Whatever the numbers, the arrival time—the big moment—the instant the rubber meets the road—is at the Pluto closest approach time, July 14th, 7:50 am Eastern if all goes as planned. At that red-hot moment, New Horizons, the-little-spacecraft-that-could, will pass about 14 thousand kilometers from the center of Pluto, give or take a tad (another technical term), a lonely 4.8 billion kilometers from home.

Distances in miles and kilometers are pretty meaningless when the numbers are this big, so let’s boil them down by expressing them in terms of the distance from the Sun to the Earth. That’ll be in terms of AU, meaning Astronomical Units. At the moment, we (New Horizons) are 31.7 AU from home, and only 0.3 AU from Pluto. Only one percent left to go. There, isn’t that better?

At this distance, it takes four-and-a-half hours to send a message up to the spacecraft, and another four-and-a-half hours to get the reply back. Not a particularly robust mode of communication if you’re exchanging jokes or having an argument. Even worse if you’re trying to drive a spacecraft going 12 times faster than a speedy bullet. There’s no room in a laboratory somewhere with a big steering wheel and blinking lights in front of an Enterprise style view screen with the spacecraft spring-loaded to make instant changes, like a race car responding to the driver’s twitch of the wrist. No, it’s all done by computer and planned days, months, and sometimes even years in advance.

Yesterday we discussed a maneuver. I use the term we loosely, because basically I listened in on a mission telephone conference between mission engineers and scientists to decide whether or not to do a trajectory correction maneuver this Sunday. I say “listened” and not “participated” because I don’t know enough yet to participate without making a jackass of myself. It’s been nine years since I paid much attention to this mission, being wrapped up in another mission to Mercury—that’s a lot of miles traveled and water under the bridge. Catching up to what the Navigators are doing and how they do it is pretty much like drinking a river: there are so many technical perplexities evolved since launch, it takes weeks to get the brain around them (if ever).

It was a lively discussion on whether to correct the accumulated trajectory errors this Sunday or defer them to a later scheduled time after they’ve grown a bit more—the pros, the cons, and in-betweens—the yeas and nays and furthermores. Reminded me a little of Congress, but without the rancor. After all, we are civilized and rational.

Considering whether to do the maneuver or not, being an old airplane pilot (with de-emphasis on old) I’m philosophically inclined to use an airplane metaphor. When you’re on a long final approach to touchdown, say seven miles out, do you maintain your altitude for as long as you can and then dive for the runway? No! You enter the glide slope and make as many corrections as needed on the way down. Waiting for the inevitable inevitably means you save up all your mistakes for the end, and wind up over-correcting or under-correcting and getting into a PIO, technically known as a Pilot Induced Oscillation to us pilots, quite possibly leading to a PIC, otherwise known as a Pilot Induced Crash.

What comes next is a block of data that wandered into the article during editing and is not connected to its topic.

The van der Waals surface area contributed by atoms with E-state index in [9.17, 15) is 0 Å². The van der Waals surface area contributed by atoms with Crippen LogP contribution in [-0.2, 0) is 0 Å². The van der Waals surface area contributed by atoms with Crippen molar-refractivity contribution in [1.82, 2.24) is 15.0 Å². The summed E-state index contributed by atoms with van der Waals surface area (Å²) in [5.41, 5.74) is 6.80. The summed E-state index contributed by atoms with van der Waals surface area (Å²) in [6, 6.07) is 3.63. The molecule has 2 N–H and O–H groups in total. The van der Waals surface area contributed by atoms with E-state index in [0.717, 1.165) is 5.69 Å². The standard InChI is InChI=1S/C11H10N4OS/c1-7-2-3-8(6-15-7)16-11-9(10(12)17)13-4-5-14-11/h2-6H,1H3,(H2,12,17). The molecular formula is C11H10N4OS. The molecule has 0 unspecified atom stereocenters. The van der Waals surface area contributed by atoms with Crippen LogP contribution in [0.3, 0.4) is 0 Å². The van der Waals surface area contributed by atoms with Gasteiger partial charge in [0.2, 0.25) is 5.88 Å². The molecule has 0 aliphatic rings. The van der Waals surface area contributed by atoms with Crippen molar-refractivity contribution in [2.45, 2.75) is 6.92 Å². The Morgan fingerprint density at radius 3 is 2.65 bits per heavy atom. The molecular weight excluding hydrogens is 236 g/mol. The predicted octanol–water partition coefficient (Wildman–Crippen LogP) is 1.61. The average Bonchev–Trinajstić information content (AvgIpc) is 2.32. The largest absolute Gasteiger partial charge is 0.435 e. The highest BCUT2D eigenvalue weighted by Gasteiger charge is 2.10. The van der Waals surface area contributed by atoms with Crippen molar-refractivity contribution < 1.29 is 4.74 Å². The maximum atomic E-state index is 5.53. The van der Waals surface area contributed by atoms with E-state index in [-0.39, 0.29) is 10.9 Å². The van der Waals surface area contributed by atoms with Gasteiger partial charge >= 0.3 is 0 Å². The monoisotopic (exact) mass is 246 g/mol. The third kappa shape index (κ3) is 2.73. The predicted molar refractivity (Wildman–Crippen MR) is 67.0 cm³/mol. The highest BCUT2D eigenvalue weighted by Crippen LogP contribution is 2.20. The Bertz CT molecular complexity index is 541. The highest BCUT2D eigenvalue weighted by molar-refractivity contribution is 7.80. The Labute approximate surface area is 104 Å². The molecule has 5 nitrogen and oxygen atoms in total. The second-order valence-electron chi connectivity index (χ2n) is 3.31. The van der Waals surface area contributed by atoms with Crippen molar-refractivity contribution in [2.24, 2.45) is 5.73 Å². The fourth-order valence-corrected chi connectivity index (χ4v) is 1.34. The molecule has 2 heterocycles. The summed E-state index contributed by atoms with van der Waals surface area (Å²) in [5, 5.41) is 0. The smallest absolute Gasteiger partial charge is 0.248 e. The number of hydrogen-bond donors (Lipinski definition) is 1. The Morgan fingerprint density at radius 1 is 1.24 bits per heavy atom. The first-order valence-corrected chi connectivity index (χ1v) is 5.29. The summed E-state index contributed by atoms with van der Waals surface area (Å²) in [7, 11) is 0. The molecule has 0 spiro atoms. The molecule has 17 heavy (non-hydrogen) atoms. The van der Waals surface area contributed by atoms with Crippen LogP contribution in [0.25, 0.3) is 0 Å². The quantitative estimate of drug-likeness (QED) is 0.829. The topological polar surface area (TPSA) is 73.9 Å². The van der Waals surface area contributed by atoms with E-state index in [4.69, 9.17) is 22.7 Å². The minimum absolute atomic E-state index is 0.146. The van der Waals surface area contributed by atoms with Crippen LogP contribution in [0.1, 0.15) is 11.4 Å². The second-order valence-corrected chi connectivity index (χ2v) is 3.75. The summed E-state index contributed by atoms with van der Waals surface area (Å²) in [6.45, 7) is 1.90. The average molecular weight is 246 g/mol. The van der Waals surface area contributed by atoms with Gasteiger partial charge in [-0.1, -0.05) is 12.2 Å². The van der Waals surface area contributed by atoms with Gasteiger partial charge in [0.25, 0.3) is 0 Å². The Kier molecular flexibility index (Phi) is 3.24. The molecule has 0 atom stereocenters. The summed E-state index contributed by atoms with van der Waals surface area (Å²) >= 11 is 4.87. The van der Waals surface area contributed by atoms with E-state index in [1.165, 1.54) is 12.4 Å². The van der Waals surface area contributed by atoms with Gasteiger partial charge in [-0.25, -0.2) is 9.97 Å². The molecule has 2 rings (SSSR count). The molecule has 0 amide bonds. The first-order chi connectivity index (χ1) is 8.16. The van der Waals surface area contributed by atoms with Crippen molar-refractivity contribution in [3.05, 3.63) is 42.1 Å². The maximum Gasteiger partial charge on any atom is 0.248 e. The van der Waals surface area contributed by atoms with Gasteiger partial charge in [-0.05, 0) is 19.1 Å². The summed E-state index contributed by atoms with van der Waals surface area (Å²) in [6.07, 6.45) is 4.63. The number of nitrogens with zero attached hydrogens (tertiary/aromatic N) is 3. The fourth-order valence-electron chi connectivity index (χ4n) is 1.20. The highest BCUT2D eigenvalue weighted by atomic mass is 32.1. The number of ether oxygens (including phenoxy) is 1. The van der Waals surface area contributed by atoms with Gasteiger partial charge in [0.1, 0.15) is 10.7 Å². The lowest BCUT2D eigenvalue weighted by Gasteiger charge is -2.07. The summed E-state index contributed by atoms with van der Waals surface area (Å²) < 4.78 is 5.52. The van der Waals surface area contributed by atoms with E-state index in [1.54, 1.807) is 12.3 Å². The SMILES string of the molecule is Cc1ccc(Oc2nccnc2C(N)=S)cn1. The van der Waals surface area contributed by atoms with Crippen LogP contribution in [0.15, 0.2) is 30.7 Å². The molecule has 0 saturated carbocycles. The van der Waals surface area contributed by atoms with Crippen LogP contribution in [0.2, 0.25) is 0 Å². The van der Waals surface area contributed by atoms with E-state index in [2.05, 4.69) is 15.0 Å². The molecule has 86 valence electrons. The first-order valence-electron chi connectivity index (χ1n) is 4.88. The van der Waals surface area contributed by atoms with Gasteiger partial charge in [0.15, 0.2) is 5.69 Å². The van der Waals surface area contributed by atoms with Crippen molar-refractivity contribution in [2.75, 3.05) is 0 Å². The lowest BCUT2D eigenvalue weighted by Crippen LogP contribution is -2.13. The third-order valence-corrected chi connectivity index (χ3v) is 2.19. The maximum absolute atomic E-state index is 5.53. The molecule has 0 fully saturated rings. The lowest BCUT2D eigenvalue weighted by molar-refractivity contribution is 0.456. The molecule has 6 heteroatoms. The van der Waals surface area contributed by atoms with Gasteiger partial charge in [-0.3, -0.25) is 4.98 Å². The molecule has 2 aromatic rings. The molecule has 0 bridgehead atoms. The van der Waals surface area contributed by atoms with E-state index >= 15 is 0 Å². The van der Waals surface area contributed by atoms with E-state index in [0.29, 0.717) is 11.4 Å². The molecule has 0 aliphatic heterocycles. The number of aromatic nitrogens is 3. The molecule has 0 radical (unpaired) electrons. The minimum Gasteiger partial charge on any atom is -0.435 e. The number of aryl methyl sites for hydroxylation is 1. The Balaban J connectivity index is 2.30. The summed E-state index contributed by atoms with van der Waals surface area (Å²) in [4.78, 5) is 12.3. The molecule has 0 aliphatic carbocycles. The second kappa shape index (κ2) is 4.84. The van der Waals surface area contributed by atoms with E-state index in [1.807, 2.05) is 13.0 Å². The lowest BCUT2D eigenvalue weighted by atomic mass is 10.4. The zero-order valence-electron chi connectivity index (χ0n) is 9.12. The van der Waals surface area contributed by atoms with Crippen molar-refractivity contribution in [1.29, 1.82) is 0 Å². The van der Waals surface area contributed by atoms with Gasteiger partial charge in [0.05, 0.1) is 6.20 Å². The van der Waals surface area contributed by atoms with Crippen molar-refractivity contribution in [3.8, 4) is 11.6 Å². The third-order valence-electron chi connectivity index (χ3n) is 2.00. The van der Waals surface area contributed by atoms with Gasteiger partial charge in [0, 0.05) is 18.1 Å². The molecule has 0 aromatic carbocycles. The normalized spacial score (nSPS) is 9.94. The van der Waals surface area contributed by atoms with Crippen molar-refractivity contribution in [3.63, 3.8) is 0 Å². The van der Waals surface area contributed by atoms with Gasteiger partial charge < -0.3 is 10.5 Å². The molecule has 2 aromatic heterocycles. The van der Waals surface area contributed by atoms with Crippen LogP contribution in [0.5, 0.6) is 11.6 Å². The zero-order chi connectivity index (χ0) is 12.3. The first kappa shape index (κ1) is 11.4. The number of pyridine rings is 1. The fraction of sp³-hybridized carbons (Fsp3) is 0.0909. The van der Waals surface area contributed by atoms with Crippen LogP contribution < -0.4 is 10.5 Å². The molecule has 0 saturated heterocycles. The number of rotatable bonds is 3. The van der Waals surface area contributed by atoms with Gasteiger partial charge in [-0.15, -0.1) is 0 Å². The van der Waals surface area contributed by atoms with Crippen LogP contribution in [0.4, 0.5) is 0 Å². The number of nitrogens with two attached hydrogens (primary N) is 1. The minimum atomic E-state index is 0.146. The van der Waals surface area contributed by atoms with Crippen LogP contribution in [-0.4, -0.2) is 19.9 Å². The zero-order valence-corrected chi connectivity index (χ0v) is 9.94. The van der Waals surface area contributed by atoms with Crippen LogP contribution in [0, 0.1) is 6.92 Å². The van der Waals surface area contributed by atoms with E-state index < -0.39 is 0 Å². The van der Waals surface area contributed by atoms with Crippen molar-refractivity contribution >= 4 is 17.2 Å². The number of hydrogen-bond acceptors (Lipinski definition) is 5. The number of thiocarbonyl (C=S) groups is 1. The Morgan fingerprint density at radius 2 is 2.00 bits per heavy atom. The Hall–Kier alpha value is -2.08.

So much for metaphors. But it’s apt, I think, because I’m inclined to never give up the opportunity of correcting a small known error at this red-hot moment in exchange for a larger error later on, during such a critical final approach to a runway we’ll not have another opportunity to land on in this lifetime.

Anyhow, the maneuver, named TCM16B2 (Trajectory Correction Maneuver umpty-ump) will be performed in the wee hours of Sunday morning, just after midnight. The size is pretty small as these things go, just under two feet per second, slower than you can walk, but it makes up about 760 kilometers error at the target point, and about 84 seconds at the target time.

Beyond this maneuver, there are more opportunities to correct further developing errors at P–20, P–14, and P–10 days. After that … the end. Not enough time to plan and execute more maneuvers. The best that can be done is to continue taking tracking data right up to the last day and use the continually improving knowledge of where we are (and where we’re going) to uplink tweaks to the spacecraft: where to point the cameras and other instruments—and when to snap the pictures.

Will we be successful and take pictures of real things on and about Pluto, or will we get back the equivalent of a thumb over the camera lens: a lot of high-definition pictures of empty space? It will all become clear in 33 days.


Epoch State: What’s it all about?


Epoch state is spacecraft-navigation-speak for the beginning, the thing that kicks everything off, specifically a trajectory. It’s the position and velocity that initializes the problem Where are we and where are we going? The spacecraft trajectory propagates downstream from there, subject to all the gravitational and non-gravitational accelerations acting on the spacecraft—such as the pull of gravity from the sun and all the planets as well as the firing of thrusters that maintain its attitude. There’s always a fair amount of uncertainty in the trajectory because you never know the epoch state perfectly and there are always errors in your model of the accelerations. Think of a trajectory as an animal path through the jungle: It’s a bit wide and fuzzy because you don’t know it exactly, but if you wait long enough you’ll see an animal come along, by-and-by.